Japanese clothing giant Uniqlo on Friday opened its first store in India, one of its largest worldwide, becoming the latest global retailer to plunge into the huge but tough developing market.
The South Asian nation, with its 1.3 billion population and a burgeoning middle-class, is viewed by global brands as a major prize but weak consumer demand has hit the economy in recent months.
The Uniqlo outlet, one of more than 2,000 across the world, is spread over 3,250 square metres (35,000 square feet) - and almost next to global rival Sweden's H&M in an upmarket mall in New Delhi.
"I'm not worried," the billionaire founder of Uniqlo's operator Fast Retailing, Tadashi Yanai, told AFP Thursday ahead of the opening, the first of three planned in and around the Indian capital.
"Fast Retailing has long wished to open stores in India, in view of the tremendous potential of a nation of 1.3 billion people... (with) an average age of 27," he added in a speech.
Uniqlo is among more than 300 international fashion brands expected to open stores in India in the next two years, according to a November report by consultancy McKinsey and the Business of Fashion trade publication.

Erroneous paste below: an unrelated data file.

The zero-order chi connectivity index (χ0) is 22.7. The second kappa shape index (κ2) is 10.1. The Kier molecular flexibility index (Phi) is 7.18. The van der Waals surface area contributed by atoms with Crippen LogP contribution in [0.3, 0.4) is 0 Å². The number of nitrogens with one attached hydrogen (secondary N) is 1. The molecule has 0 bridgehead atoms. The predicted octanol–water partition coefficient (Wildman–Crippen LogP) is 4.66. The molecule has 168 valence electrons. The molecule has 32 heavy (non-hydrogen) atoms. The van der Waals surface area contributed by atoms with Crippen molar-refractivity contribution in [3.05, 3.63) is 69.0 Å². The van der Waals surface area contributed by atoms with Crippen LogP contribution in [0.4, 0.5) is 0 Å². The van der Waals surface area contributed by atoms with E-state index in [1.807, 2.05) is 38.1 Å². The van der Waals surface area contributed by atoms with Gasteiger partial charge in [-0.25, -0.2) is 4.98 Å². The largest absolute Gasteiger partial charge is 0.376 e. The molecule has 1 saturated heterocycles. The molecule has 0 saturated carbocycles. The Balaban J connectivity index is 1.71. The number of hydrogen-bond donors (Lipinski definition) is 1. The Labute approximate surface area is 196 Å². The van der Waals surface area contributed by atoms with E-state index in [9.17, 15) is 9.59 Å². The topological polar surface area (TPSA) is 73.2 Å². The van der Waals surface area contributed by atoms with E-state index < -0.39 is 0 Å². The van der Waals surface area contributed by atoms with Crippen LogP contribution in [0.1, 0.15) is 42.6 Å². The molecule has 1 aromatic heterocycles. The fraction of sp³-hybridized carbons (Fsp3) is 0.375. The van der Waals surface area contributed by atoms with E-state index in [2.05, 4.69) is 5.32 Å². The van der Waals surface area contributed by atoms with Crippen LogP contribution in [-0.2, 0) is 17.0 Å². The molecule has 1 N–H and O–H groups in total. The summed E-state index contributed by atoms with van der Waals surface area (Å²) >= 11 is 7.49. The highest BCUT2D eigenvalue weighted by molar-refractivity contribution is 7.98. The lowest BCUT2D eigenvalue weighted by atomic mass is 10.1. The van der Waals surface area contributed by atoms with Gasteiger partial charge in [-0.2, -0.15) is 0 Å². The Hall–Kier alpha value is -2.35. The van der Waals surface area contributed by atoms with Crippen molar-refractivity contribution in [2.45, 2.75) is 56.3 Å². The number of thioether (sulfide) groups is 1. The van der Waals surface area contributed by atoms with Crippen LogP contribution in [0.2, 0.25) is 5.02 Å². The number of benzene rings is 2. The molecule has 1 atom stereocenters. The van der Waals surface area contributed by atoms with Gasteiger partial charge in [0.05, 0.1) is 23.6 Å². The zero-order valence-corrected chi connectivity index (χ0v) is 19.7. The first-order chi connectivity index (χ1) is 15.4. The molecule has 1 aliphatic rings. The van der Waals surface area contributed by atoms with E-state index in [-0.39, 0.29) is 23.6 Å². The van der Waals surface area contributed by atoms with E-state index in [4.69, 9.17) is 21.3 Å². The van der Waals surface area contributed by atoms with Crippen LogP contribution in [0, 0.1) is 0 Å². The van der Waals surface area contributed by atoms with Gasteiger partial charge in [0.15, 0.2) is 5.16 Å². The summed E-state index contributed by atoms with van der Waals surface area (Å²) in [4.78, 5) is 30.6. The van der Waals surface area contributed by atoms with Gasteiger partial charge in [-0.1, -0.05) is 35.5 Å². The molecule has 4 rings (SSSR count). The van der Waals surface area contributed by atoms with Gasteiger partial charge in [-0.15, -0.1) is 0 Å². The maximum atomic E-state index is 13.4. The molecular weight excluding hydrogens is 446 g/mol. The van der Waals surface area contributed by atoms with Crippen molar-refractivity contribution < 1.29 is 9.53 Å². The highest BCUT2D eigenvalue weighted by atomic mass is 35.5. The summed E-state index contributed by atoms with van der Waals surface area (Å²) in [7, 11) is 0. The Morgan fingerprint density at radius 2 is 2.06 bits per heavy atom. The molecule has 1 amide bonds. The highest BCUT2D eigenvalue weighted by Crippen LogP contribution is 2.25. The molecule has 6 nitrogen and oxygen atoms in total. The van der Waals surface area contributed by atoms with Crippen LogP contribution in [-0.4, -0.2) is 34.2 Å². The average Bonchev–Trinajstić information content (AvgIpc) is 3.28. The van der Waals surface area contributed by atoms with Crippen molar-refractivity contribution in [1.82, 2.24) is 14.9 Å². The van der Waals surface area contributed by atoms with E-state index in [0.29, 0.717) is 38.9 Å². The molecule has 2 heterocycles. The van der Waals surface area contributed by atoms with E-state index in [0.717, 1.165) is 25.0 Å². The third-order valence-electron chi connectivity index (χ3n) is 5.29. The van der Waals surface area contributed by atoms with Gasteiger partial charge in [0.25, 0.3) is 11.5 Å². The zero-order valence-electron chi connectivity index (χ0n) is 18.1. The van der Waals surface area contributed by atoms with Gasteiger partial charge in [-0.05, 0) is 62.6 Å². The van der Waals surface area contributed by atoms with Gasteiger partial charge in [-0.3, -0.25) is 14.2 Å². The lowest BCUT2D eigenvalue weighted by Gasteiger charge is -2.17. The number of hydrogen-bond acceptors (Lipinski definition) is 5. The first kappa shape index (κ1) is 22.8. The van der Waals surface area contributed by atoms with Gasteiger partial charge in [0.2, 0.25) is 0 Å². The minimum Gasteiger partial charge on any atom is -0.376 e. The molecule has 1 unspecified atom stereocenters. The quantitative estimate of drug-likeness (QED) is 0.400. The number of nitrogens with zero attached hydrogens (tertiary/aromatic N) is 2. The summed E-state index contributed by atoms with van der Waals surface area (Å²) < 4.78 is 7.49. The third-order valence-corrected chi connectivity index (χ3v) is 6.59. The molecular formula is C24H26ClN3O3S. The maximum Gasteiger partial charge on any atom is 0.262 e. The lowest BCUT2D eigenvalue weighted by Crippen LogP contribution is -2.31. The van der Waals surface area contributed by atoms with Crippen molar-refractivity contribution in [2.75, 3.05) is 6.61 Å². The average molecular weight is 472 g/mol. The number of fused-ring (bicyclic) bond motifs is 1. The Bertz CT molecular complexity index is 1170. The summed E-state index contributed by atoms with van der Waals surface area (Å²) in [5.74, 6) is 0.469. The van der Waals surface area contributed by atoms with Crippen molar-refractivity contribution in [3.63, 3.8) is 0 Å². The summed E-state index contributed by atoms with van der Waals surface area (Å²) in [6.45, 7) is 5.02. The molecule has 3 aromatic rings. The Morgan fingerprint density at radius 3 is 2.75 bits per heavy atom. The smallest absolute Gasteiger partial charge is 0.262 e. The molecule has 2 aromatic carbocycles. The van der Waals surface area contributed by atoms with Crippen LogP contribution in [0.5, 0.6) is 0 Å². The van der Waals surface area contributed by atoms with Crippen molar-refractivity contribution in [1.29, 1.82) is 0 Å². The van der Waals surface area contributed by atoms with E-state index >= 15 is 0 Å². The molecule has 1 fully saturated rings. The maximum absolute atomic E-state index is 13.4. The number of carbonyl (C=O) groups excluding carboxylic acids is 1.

McKinsey said that the vast nation's apparel market was forecast to be worth $59.3 billion in 2022, making it the sixth-largest in the world.
However, India is notorious for its price-sensitive consumers, while ethnic wear still infuses much of local fashion, particularly among women.
Uniqlo is attempting to address the second point by including for the Indian market a "Kurta collection" created in collaboration with an Indian designer.
But on price, Uniqlo so far appears to be selling its clothing at similar levels as in the United States and Australia, and more expensive than in Malaysia.
One signature item, a women's ultra light down vest for women, retails at 3,490 rupees ($49.10) compared to $49.90 in the US and 149.90 ringgit ($35.80) in Malaysia.
"India is a highly competitive market, and a lot of global brands are already here, along with many successful home-grown brands," Edelweiss Securities analyst Abneesh Roy told The Print news website.
"Uniqlo is definitely entering late, and it will not be easy." On Friday around 500 shoppers of a mix of ages queued up to enter the new store when it opened, with Yanai there to welcome them.